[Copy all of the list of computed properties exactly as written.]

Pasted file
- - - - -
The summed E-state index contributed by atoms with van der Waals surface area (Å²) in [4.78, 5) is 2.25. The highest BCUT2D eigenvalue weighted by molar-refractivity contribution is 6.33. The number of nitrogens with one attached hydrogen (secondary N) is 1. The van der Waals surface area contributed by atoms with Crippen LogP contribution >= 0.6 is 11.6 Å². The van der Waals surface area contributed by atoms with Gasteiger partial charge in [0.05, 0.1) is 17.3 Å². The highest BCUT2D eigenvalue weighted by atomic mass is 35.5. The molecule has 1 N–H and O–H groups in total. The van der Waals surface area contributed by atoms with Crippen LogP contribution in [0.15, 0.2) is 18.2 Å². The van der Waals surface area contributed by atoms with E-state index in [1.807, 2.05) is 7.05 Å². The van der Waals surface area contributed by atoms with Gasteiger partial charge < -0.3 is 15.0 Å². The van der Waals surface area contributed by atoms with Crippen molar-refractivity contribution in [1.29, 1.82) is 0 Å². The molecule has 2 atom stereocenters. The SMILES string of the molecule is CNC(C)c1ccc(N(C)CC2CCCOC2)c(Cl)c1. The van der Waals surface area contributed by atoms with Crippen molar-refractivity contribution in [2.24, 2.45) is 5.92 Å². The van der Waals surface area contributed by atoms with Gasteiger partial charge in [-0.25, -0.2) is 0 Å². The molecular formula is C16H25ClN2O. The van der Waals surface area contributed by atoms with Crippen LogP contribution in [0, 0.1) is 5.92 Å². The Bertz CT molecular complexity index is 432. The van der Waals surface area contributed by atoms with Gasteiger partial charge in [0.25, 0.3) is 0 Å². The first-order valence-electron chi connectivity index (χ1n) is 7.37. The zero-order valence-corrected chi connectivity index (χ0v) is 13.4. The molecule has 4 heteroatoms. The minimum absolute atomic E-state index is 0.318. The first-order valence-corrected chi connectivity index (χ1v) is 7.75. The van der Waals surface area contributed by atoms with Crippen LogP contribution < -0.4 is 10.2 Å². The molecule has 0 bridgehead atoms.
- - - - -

The summed E-state index contributed by atoms with van der Waals surface area (Å²) in [4.78, 5) is 2.25. The highest BCUT2D eigenvalue weighted by molar-refractivity contribution is 6.33. The number of nitrogens with one attached hydrogen (secondary N) is 1. The van der Waals surface area contributed by atoms with Crippen LogP contribution >= 0.6 is 11.6 Å². The van der Waals surface area contributed by atoms with Gasteiger partial charge in [0.05, 0.1) is 17.3 Å². The highest BCUT2D eigenvalue weighted by atomic mass is 35.5. The molecule has 1 N–H and O–H groups in total. The van der Waals surface area contributed by atoms with Crippen LogP contribution in [0.15, 0.2) is 18.2 Å². The van der Waals surface area contributed by atoms with E-state index in [1.807, 2.05) is 7.05 Å². The van der Waals surface area contributed by atoms with Gasteiger partial charge < -0.3 is 15.0 Å². The van der Waals surface area contributed by atoms with Crippen molar-refractivity contribution in [1.29, 1.82) is 0 Å². The molecule has 2 atom stereocenters. The SMILES string of the molecule is CNC(C)c1ccc(N(C)CC2CCCOC2)c(Cl)c1. The van der Waals surface area contributed by atoms with Crippen molar-refractivity contribution in [2.24, 2.45) is 5.92 Å². The van der Waals surface area contributed by atoms with Gasteiger partial charge in [-0.25, -0.2) is 0 Å². The molecular formula is C16H25ClN2O. The van der Waals surface area contributed by atoms with Crippen LogP contribution in [0, 0.1) is 5.92 Å². The Bertz CT molecular complexity index is 432. The van der Waals surface area contributed by atoms with Gasteiger partial charge in [0.25, 0.3) is 0 Å². The first-order valence-electron chi connectivity index (χ1n) is 7.37. The zero-order valence-corrected chi connectivity index (χ0v) is 13.4. The molecule has 4 heteroatoms. The minimum absolute atomic E-state index is 0.318. The first-order valence-corrected chi connectivity index (χ1v) is 7.75. The van der Waals surface area contributed by atoms with Crippen LogP contribution < -0.4 is 10.2 Å². The molecule has 0 bridgehead atoms.